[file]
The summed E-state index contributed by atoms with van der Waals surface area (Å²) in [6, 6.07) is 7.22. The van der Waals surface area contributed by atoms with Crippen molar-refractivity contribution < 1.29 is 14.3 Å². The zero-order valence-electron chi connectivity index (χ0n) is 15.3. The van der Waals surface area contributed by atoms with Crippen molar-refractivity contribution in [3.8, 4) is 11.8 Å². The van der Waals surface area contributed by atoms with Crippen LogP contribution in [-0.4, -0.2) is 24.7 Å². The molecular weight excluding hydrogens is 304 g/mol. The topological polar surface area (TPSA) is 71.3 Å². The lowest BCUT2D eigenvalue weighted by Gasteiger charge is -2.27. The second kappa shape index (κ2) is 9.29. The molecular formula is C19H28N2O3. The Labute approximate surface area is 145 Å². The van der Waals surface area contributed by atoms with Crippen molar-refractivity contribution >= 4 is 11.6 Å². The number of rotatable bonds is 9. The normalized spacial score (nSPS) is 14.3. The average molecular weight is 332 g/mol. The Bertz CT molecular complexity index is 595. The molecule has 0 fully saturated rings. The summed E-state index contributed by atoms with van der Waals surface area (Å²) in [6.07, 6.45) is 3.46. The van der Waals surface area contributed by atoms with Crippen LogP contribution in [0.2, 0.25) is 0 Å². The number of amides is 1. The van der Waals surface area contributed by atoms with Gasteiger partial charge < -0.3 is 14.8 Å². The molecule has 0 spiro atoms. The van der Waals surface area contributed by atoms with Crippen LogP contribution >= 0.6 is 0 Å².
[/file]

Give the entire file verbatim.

The summed E-state index contributed by atoms with van der Waals surface area (Å²) in [6, 6.07) is 7.22. The van der Waals surface area contributed by atoms with Crippen molar-refractivity contribution < 1.29 is 14.3 Å². The zero-order valence-electron chi connectivity index (χ0n) is 15.3. The van der Waals surface area contributed by atoms with Crippen molar-refractivity contribution in [3.8, 4) is 11.8 Å². The van der Waals surface area contributed by atoms with Crippen LogP contribution in [-0.4, -0.2) is 24.7 Å². The molecular weight excluding hydrogens is 304 g/mol. The topological polar surface area (TPSA) is 71.3 Å². The lowest BCUT2D eigenvalue weighted by Gasteiger charge is -2.27. The second kappa shape index (κ2) is 9.29. The molecular formula is C19H28N2O3. The Labute approximate surface area is 145 Å². The van der Waals surface area contributed by atoms with Crippen molar-refractivity contribution >= 4 is 11.6 Å². The number of rotatable bonds is 9. The normalized spacial score (nSPS) is 14.3. The average molecular weight is 332 g/mol. The Bertz CT molecular complexity index is 595. The molecule has 0 fully saturated rings. The summed E-state index contributed by atoms with van der Waals surface area (Å²) in [6.07, 6.45) is 3.46. The van der Waals surface area contributed by atoms with Crippen LogP contribution in [0.2, 0.25) is 0 Å². The number of amides is 1. The van der Waals surface area contributed by atoms with Gasteiger partial charge < -0.3 is 14.8 Å². The molecule has 0 spiro atoms. The van der Waals surface area contributed by atoms with Crippen LogP contribution >= 0.6 is 0 Å².